LEXINGTON -- In his great poem "For Sidney Bechet," Philip Larkin describes New Orleans, a city he's never visited but that his imagination and ears inhabit. A municipality of global extent, it exists wherever Bechet's soprano saxophone can be heard. "My Crescent City," Larkin calls it, full of "the natural noise of good."
Margo Cooper might speak of "My Mississippi," a place full of a related natural noise and one no less good. It extends far beyond Highway 61 and the Delta to take in Chicago, New England clubs like Harpers Ferry and Johnny D's -- anywhere the blues is played, listened to, or photographed.
Cooper, who lives in Arlington but has spent much time in the real Mississippi, celebrates the music and those who love it (on either side of the microphone) in the 38 black-and-white photographs that make up "Deep Inside the Blues." The show runs through June 5 at the National Heritage Museum.
There are numerous shots, many of them memorable, of blues musicians performing. It's hard to top Irma Thomas, singing in Salem in 1998. Cooper shows her -- arms flung out, mouth open wide -- as the embodiment of exaltation. Cover Thomas with feathers, and there's so much energy in her she might just flap her arms and fly. The harmonica player Frank Frost holds his instrument so that a thumb supports its weight, the four remaining fingers rigidly splayed out: as forceful as exclamation marks, as threatening as knives. Elation fills the face of B.B. King, captured in mid-song. (Splendid as King's singing or guitar playing is, what's most amazing about him is that magnificent, moonstruck face.)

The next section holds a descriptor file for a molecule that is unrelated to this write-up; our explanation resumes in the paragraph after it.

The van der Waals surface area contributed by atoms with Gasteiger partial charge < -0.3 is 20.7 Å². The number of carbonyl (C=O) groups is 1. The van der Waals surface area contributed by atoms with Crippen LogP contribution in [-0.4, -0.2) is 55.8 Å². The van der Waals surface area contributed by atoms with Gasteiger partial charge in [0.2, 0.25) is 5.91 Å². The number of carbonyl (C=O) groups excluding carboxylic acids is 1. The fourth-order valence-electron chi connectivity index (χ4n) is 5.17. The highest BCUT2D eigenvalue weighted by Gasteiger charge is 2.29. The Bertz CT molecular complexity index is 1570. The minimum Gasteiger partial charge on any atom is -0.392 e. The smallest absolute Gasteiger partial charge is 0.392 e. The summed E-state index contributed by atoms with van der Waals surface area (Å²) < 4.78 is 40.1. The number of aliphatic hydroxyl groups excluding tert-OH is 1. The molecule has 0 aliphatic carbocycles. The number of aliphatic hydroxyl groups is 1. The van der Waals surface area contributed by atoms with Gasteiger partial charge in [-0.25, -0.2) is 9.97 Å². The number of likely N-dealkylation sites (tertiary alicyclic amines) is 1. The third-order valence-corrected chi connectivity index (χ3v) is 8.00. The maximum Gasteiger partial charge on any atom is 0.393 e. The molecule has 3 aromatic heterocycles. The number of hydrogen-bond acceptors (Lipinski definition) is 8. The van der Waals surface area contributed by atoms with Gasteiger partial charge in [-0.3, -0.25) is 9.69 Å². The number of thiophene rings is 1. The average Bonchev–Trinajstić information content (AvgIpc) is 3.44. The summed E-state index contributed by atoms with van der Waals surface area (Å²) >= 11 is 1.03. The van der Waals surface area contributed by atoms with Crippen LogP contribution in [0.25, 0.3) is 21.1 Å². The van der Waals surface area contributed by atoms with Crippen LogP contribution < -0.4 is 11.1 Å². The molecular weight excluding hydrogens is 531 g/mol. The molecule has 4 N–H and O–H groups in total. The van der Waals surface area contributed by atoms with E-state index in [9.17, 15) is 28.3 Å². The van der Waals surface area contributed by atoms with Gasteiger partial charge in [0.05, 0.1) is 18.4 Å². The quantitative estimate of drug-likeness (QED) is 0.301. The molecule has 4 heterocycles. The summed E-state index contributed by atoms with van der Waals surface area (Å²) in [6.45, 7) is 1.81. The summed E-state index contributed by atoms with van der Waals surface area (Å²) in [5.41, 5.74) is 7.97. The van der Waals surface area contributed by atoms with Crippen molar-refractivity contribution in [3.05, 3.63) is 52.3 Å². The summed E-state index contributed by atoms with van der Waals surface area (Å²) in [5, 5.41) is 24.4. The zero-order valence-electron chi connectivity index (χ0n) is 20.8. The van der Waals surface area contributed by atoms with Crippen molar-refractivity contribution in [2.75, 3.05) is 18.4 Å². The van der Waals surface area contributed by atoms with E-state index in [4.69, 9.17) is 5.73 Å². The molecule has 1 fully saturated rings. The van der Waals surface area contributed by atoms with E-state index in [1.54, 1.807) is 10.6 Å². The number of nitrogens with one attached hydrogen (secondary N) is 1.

Just as often, Cooper's images remind us that the blues is as much attitude or way of life as art form. Her photographs place the performances in a larger, richer context of trailers and cigarettes, overalls and pick-up trucks, garish jewelry, and bad teeth. And if such elements aren't necessarily surprising, who would expect to find pictures of John F. Kennedy on Delta walls, cauldrons steaming with goat stew, or, in "Thursday Night Club Scene," what would appear to be the world's biggest bottle of Bud Light?
Cooper is as interested in audiences as performers: the blues as community. It's no coincidence that young people keep cropping up. Cooper, who started taking these pictures in 1993, says, "I want people to know that the blues . . . is still alive." She sees herself as an advocate for the music, a celebrant, but not an apologist. Clearly, her photographs are a labor of love -- but who knows more about a beloved's foibles and failings than a lover? She does nothing to disguise the sadness, and sometimes ugliness, that can surround the music.
Mostly the sadness is implicit. It's one thing to see a photograph of a famous bluesman or -woman, such as King or Thomas, Buddy Guy, or Junior Wells. The blues for them is about success and escape. It's something else for the two musicians in "Sam Carr and Shine. They cradle their electric guitars -- beautiful, pared-down things, like greyhounds or swords -- as if they were babies. And when those babies cry, watch out.
It's worth noting that "Deep Inside the Blues" caps a standout year for musical phototography hereabouts. It began with "Artist to Icon," also at the National Heritage Museum, continued with Henry Horenstein's "Honky Tonk" at the Photographic Resource Center, now "Deep Inside the Blues."
Seeing is believing?
Sometimes, seeing can be hearing, too.
Mark Feeney can be reached at firstname.lastname@example.org.
"Deep Inside the Blues: Photographs by Margo Cooper" is at the National Heritage Museum, 33 Marrett Road, Lexington, through June 5. Call 781-861-6559